his fountain pen short-circuited on him and burnt down his house
and desires.

* * *

The publisher’s desk felt a bit edgy supporting a manuscript
entitled, “Help: My Brain Has Been Hit By A Shotgun Or Vice
Versa.”

* * *

Rain can tell the future.

* * *

There was a certain gentleman who, whenever he would have a
potentially significant thought, would soon follow it by
remarking to himself, “Yes, but consider the possible
ramifications, the ramifications,” and he seemed to have led a
quite respectable life until on his death bed he asked the
priest, “What the fuck does ‘ramification’ mean?”

* * *
No need to wait up; a man with a real name ain’t comin’
home.

* * *

In the Land Of The Hesitant, who needs a stop watch.

* * *

Would you care to hear of this chap who tried so hard to
disbelieve in genetic influences that he ripped out the seat of
his best Sunday pants?

* * *

There’s a place I’ll bet you’ve never heard of: it’s a
planet where the creatures have one name for daytime and another
one for night.

* * *

The future is locked in a room just around the corner, and
from it come noises which are, naturally enough, foreign to man
and incapable of complete translation. (Such is what is, and
also what is to come.)

* * *

Although he didn’t want to tell anyone, one guy’s (gender,
all-inclusive) favorite song has become, “How sweet it is to be
loved by me.”

* * *

If you must justify your occupation, you have a good solid
occupation.

* * *

At the city’s annual “meeting,” one fellow, when it came his
turn, stood and said that since he had no present complaints, he
had nothing to say. (His neighbors were momentarily stunned,
then — as was the healthy norm — quickly turned disinterested.)

* * *

One sparkling little world took for their planetary motto
these words: “If You Won’t Over Indulge Why Bother To Dulge At
All.”

* * *

says, “You may send all unwanted gifts to me; this does not
include unwanted bills. Thank you.” (No, thank you, sir.)

* * *

Some critics say they want to be “catalysts for change,” and
while change exists, there are no such things as catalysts.

* * *

A man exiting the city park via the north gate stopped long
enough to tell me this: “I just about have a hammer lock on time,
but space — ah, dear space — can still kick me around pretty
good when the referee’s not looking.”

* * *

More recently discovered Graffiti-For-The-Ages: “Most holy
books were written out of spite.”

* * *

After telling me that he didn’t usually talk to strangers,
this guy out by a yard sale went on to say that he’d lived by
himself so long that he’d almost forgotten who he was. (This was
another of those instances when it was hard to tell if the human
involved was registering a complaint, or what.)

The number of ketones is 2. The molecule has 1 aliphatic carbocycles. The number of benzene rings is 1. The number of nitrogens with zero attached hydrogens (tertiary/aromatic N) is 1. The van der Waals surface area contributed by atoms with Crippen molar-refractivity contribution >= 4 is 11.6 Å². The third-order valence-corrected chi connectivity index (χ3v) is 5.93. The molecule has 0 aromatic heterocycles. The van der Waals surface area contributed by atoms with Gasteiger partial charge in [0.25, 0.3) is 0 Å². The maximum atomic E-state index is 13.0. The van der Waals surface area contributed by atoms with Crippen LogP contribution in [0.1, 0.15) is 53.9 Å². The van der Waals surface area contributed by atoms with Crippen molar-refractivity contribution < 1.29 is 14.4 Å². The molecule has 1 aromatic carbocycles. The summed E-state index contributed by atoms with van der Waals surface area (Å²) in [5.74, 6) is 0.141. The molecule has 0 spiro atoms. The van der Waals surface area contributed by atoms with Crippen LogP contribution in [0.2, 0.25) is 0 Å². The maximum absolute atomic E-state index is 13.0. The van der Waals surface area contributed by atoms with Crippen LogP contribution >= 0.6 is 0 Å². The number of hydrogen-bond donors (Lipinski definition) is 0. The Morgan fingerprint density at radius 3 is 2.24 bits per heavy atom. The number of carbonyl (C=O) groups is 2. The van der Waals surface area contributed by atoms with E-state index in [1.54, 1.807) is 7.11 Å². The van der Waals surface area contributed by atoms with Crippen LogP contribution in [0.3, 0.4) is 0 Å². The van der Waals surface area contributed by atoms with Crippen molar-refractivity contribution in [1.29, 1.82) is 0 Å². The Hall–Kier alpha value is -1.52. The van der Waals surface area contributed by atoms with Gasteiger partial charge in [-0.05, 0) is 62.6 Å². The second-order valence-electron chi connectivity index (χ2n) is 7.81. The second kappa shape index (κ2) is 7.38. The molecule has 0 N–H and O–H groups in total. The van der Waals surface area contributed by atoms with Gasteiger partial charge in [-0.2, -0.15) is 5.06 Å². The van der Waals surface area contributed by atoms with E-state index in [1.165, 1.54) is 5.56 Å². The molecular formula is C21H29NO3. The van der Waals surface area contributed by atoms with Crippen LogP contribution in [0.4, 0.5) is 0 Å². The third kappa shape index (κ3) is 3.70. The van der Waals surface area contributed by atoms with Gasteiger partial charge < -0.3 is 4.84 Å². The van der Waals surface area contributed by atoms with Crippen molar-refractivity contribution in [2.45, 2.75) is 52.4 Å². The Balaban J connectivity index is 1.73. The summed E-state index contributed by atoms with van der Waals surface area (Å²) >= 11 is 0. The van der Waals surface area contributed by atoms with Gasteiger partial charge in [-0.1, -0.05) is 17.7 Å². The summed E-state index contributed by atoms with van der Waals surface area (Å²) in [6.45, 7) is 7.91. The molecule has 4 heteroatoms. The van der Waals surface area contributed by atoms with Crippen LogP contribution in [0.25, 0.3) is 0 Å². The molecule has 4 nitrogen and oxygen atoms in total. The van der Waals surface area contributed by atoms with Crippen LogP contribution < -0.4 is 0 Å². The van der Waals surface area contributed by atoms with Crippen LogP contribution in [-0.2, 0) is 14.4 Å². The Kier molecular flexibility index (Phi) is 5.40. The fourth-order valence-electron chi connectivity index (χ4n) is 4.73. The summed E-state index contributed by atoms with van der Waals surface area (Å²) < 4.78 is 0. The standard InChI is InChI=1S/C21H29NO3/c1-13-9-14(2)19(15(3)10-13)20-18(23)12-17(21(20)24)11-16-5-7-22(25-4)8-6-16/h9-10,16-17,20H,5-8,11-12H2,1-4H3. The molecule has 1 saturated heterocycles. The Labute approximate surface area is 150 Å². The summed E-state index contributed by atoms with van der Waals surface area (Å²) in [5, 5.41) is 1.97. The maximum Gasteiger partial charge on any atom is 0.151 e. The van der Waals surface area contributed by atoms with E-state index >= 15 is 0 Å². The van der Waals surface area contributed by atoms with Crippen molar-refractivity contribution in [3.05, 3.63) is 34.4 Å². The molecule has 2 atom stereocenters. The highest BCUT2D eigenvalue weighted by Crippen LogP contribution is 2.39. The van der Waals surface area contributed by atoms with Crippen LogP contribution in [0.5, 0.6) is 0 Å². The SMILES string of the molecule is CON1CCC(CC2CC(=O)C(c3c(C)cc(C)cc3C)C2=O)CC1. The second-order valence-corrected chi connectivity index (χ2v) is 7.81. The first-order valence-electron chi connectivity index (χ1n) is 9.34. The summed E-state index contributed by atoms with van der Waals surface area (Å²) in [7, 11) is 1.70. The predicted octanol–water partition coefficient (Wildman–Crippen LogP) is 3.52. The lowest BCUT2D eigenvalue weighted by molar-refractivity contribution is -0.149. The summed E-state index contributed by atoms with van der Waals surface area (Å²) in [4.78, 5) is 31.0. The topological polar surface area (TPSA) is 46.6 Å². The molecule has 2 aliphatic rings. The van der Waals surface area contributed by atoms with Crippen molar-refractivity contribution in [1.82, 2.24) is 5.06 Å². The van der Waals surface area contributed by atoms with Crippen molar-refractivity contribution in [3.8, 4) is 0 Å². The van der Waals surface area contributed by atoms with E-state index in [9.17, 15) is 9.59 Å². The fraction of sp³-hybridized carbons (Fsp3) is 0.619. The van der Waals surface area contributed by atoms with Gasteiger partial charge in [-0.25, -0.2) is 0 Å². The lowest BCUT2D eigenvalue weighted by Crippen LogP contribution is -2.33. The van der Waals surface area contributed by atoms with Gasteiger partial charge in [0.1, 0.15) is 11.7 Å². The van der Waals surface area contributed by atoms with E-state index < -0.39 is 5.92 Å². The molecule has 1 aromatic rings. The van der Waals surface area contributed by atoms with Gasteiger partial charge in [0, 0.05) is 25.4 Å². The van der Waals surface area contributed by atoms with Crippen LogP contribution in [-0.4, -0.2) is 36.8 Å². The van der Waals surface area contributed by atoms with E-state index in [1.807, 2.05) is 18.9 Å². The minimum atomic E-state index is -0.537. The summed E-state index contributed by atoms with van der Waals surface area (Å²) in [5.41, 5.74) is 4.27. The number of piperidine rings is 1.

* * *

In an attempt to pass along the wisdom he’d acquired, and to
keep the lore of the sea alive, the old salt told one of the kids
along the docks, “A man with a wooden leg is a splendid companion
in a lifeboat.” He squinted and spat on his foot as he
continued, “But better still is a man with one eye who has a
shortwave radio.” (Squint, spit.)

* * *

The first fury declared, “Only the mighty sleep,” and his
younger spirit asked, “How about the tired and the discouraged?”
and he replied, “You call that sleep?!”

* * *

What new intelligence might say would sometimes be in
shorthand, other times, longhand.

* * *

One ole sorehead’s credo is: “When in Rome, do as you damn
well please.”

* * *
It’s not man’s responsibility to actually know anything —
just an alternative hobby for a few.

* * *

A kid has written me to say that his ole man has been
watching our shows for a while, and has suddenly developed a new
and quite vociferous attitude, which he exhibits by the following
cry, “Damn choices! Not by such does progress progress.” (The
lad wonders whether this portends any immediate dangers —
especially for him.)

* * *

Even before the final score was in, many people left. Hell,
most people left. Okay — everybody left.

* * *

One man was so enamored of his words that he refused to let
his writings be revised, even after he died.

* * *

Proverbial update, supplement seven: Personal anecdotes are
the opium of the masses. (Or, scientific variation: Personal
anecdotes are two hundred and twenty neural volts brought low.)

* * *

Staying truly abreast of civilization, this one king sent
word to his defense ministry that whenever a new opposition group
tried to form, they should immediately find out what the faction
called themselves, and that thenceforth they should always be
referred to with their name in quotation marks. (In the city,
there are cheaper means of disposal than bullets.)
* * *

He walked back home, but to no profit.

* * *

Disappearing always produces aftershocks, but no one is
there to see them.

* * *

Then a guy, standing just at the edge of things, said, “If
you believe this, you’ll believe anything.” (Which sort of puts
a wrap on it.)

* * *